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Oklahoma City Council looks at reducing costs and eliminating programs to manage 2011 budget



As the Oklahoma City Council embarks on one of the toughest years in city history in regards to the budget, there are two key questions each councilor faces: What, if anything, is off the table when it comes to reducing costs? Additionally, what should be considered first when making reductions?

Nothing off the table
Non-value activity
Projected Revenue Target Shortfalls

The council held its first budgetary meeting on Jan. 26, and the news was not good. Under current projections, the city is looking at a fiscal year 2011 budget estimated to be 8.4 percent below the current fiscal year. Declining sales tax figures are the culprit.

The city budget department estimates next year's budget to be around $321 million. Maybe. With such a bleak outlook for the coming fiscal year, the council will have to make some hard choices on what programs and services get cut and what survives. For most of the council members, the answer to the first question" what is off the table " was an easy one to answer.

"I don't think there is anything that can, or should, be taken off the table with the size of the shortfall we are anticipating," said Ward 6 Councilwoman Meg Salyer.

Nothing off the table
Other council members agreed.

"There is nothing 'off the table' concerning this year's budget analysis," Ward 4 Councilman Pete White said.

"Nothing should be off the table; however, the list of options we consider should be prioritized," was Ward 8 Councilman Pat Ryan's response.

But Ward 3 Councilman Larry McAtee did have one area he believes should be hands-off.

"My position is and has been that any reduction in fire or police is off the table," McAtee said.

Ward 5 Councilman Brian Walters echoed McAtee's opinion on preserving public safety budgets.

While not making any specific suggestions as to what should be cut or how the council should go about slicing up the budget, city staff did compile a list of options for the council to consider.

Among the items were:
No pay increases12 percent cut for each departmentChange the health planReduce salariesFurlough daysNo merit increasesChange police shift schedulesEliminate or reduce the police take-home car programCivilianize public safety support positionsReduce the subsidy to the city golf coursesReorganize some city functionsThis is where the second question" what gets cut first " comes into play. It was a question council members had a more difficult time answering. Ryan went back to his answer on the first question, prioritizing the options.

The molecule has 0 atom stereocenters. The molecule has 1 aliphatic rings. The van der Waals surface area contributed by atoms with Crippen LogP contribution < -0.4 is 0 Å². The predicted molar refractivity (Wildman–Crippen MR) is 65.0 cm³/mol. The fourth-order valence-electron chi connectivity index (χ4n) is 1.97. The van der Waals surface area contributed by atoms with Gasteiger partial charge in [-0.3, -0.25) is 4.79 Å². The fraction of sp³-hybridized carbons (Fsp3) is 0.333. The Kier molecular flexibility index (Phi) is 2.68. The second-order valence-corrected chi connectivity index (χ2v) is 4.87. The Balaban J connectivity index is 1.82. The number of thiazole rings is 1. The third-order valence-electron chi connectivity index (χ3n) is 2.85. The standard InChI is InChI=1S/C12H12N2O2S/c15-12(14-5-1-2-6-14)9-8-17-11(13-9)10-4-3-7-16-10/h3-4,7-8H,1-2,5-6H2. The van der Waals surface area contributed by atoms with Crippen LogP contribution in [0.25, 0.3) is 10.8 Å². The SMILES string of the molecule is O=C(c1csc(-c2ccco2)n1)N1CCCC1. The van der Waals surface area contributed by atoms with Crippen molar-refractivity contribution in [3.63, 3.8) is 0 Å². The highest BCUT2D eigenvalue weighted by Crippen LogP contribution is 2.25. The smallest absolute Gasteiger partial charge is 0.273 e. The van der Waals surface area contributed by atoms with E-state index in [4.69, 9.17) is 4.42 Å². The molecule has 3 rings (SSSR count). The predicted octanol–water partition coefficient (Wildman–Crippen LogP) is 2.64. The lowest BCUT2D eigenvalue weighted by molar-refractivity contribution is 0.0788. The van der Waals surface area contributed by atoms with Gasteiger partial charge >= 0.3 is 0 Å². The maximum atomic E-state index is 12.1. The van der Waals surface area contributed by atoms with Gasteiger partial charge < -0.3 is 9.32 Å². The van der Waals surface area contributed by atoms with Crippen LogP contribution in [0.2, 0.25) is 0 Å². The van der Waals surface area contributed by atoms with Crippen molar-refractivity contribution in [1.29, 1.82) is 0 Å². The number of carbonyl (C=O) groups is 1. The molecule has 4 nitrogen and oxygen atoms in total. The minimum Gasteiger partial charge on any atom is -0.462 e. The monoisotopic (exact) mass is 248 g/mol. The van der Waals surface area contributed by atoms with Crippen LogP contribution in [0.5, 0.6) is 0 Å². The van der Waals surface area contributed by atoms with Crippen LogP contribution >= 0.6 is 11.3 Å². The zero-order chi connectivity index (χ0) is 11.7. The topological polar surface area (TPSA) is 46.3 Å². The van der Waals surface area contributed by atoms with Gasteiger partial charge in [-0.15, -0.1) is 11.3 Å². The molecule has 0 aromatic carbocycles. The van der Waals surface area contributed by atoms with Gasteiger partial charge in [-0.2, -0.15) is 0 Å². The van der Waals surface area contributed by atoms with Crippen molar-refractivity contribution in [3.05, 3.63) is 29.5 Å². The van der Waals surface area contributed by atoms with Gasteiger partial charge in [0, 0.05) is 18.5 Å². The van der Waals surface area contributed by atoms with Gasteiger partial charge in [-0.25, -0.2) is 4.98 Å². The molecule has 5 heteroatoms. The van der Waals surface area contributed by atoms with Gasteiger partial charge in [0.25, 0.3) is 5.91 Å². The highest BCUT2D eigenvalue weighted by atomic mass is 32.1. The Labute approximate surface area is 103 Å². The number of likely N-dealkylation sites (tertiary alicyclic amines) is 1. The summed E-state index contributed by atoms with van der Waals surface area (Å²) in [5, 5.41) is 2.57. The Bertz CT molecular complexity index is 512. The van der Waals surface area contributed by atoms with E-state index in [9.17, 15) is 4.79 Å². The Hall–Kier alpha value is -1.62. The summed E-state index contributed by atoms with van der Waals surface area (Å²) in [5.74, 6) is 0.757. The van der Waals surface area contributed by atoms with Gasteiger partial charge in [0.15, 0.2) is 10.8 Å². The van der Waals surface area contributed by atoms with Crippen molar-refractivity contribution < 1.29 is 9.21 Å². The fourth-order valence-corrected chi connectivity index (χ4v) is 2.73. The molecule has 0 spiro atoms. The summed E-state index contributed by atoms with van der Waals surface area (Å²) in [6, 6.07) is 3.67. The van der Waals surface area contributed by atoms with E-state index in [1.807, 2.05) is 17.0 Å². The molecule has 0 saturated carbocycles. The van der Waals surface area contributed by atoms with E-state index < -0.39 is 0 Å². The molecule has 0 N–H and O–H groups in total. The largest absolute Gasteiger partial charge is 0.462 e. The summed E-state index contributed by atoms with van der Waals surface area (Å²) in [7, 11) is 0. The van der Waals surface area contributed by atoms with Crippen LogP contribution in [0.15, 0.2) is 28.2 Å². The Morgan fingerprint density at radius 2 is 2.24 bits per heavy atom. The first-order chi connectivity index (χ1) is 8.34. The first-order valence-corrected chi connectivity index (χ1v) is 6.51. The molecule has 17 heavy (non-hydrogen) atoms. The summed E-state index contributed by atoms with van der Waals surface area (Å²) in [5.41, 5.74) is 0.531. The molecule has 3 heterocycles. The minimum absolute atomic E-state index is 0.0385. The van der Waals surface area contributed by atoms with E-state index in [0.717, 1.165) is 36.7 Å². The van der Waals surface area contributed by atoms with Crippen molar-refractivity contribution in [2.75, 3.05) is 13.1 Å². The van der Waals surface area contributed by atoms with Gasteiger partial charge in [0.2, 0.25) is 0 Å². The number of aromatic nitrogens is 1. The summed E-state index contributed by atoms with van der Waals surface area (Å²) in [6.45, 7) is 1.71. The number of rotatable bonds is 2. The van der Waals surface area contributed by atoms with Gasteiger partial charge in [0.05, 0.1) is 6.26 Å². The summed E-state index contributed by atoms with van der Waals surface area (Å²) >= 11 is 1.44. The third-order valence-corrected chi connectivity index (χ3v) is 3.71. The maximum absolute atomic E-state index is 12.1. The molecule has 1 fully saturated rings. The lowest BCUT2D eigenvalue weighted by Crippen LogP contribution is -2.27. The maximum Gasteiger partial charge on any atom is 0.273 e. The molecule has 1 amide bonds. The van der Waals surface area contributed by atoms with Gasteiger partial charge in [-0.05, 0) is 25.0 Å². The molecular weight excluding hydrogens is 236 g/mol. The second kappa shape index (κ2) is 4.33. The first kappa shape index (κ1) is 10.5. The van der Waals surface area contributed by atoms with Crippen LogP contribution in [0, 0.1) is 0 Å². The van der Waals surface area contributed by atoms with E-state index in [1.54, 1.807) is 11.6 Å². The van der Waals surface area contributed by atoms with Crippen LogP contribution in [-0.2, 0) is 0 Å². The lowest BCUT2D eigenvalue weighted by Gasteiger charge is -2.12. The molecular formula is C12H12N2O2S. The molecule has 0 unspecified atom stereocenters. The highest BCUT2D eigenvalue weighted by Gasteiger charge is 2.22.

"This process should be based, at least in part, on impact on the public and the amount of deficit reduction achieved," he said.

Non-value activity
For McAtee, it starts with reducing "non-value activity."

"A non-value-added activity is any activity that does not produce a benefit to our citizens," McAtee said. When asked to give an example of a wasteful cost, McAtee pointed directly to the Jan. 26 budget meeting. The reason being the meeting was not held in the usual location of the City Council chamber inside City Hall. The budget workshop was held at the Cox Convention Center and included food and drinks.

Kristy Yager, director of the city's communication department, said it cost approximately $1,650. She said the room used for the meeting was free, but charges were made for the food, drinks and the use of audio and video equipment.

When it comes to cuts, both Salyer and White are following a path laid out by Ward 1 Councilman Gary Marrs at a previous council meeting. Marrs said the council should not just look at reducing programs and services, but their elimination instead. He believes a reduction gives the impression the service or program can still properly function to the public when it may not due to a cut. Marrs said it would be better to just eliminate the service so the public knows not to expect it.

"I do agree with Councilman Marrs that we need to do more than just looking at how we provide the same services with fewer people and resources," Salyer said. "We need to take a hard look at the programs and services we offer and perhaps eliminate, during this challenging period, some of those services altogether."

White echoed that idea: "I think we should look at Councilman Marrs' idea of looking for services we can eliminate entirely as opposed dropping the level of services across the board," he said.

Mayor Mick Cornett declined to give his thoughts about budget priorities until city departments submitted their proposals.

Projected Revenue Target Shortfalls
Sales tax - $16 million
Use tax - $1.5 million
Charges for services - $1 million
Other taxes - $0.4 million
Licenses, permits, fees - $0.3 million
Fines - $0.1 million
Total shortfall - $19.5 million
Source: Oklahoma City Budget Department
"Scott Cooper | Photo by Mark Hancock

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